Thursday, 21 October 2010

Affluent Indians Sending More Students Abroad

NEW DELHI — When Rohit Bhasin recently arrived in India after eight years away, he was taken aback by the number of homes, roads and bridges being built.

“The first thing I noticed stepping off here was, ‘There’s so much spending going on,”’ said Mr. Bhasin, assistant director of admissions at the Massachusetts School of Law.
Recruiters from U.S. universities and colleges like Mr. Bhasin heard a similar message from the organizers of an education fair in New Delhi last month, just hours before they met with prospective students.

“I’ve been seeing on the news that this year, there’s 17 more billionaires than there were before,” said Sara Morgan, referring to an annual list of India’s richest people compiled by Forbes magazine.

Ms. Morgan, who is assistant director of graduate admissions at Emerson College in Boston, said recruiters like her had been told that apart from the ultrarich, “there is going to be an even greater upper class” that, like its Chinese counterpart, can afford to pay for an overseas education. “That’s an even better opportunity for U.S. schools.”

Education experts say this increasing affluence, and a shortage of top-quality colleges and universities in India, is likely to send more students abroad, despite the fact that two out of five Indians live in grinding poverty.

“There is a steadily increasing number of families who don’t blink when we tell them what the bill is going to be,” said Renuka Raja Rao, country coordinator of the United States-India Educational Foundation, which organized the fair along with the Institute of International Education. “I expect this will grow as the economy continues to grow at a fast clip.”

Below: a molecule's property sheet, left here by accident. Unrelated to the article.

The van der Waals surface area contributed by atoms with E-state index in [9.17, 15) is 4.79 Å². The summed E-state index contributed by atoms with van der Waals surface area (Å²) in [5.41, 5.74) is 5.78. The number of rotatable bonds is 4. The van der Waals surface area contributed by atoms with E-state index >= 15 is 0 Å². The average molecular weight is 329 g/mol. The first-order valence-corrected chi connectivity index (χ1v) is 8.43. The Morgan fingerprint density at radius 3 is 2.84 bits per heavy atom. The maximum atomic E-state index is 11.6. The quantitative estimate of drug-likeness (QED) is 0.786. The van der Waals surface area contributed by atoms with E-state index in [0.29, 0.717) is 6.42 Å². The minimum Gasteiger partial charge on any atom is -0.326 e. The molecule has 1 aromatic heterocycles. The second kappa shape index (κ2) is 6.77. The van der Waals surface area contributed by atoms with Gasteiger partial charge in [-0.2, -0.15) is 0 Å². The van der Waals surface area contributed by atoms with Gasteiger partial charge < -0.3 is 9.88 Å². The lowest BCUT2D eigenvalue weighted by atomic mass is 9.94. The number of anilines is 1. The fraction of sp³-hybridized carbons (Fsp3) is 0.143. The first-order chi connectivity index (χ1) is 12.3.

But the recruiters say that U.S. colleges and universities, including those that have long played host to Indian students, are learning that they cannot simply sit back and expect enrollments to grow but must increasingly rely on recruiters who travel to India, China and other countries.

“In the past, it’s not something my institution has done a lot of,” said Dawna Rhoades, associate dean of research and graduate studies at Embry-Riddle Aeronautical University. “Earlier, there were just two people for the whole world. Now, we have a director of international admissions with two full-time staff.”

Besides them, the university relies on Ms. Rhoades, who teaches business courses, and other faculty members to meet with students in key markets. “We’ve tapped our domestic market as much as we can,” she said.

At the university fair, held at a local cultural center, Ms. Rhoades fielded questions ranging from course content to the weather in Florida, where one of the university’s two campuses is located; the other is in Arizona. Some students wanted to know how many Indians lived on campus. Others asked about where graduates had managed to find jobs.

Students, some accompanied by their parents, moved through displays highlighting degrees in psychology, art, design and journalism — reflecting a much broader range than the computer science, engineering and business studies that continue to top the list of subjects Indian students choose.

While about 70 percent of Indians still go to the United States for graduate programs, institutions there are increasingly going after undergraduates, said Swaraj Nandan, a director at KIC UnivAssist, an organization that helps students applying to U.S. programs and also advises recruiters.

The reason for that is simple: “Most of the undergrads who go across are those who pay for their tuition,” he said. So while universities may want to attract students at both levels, “most admission committees focus on undergrads.”

To help his clients find students, Mr. Nandan not only considers where an institution has drawn students from historically, but he also uses data from surveys that rank the most affluent Indian cities. New Delhi is at the top, while Mumbai, Bangalore, Hyderabad, Calcutta and Chennai also figure on the list. Even so, U.S. colleges are “slowly” trying to expand these efforts to include, for instance, some of the country’s leading boarding schools, Mr. Nandan said.

Audra Cryder, international representative at the University of Kentucky, said her institution had advertised on Web sites frequented by Indian students. “We also announce our forthcoming visits on the Web sites and encourage interested students to meet with us in person,” she said.

And that, said Mr. Bhasin of the Massachusetts School of Law, is key to closing a deal. “Until and unless you come here and be in front of them, no one is going to return your e-mail.


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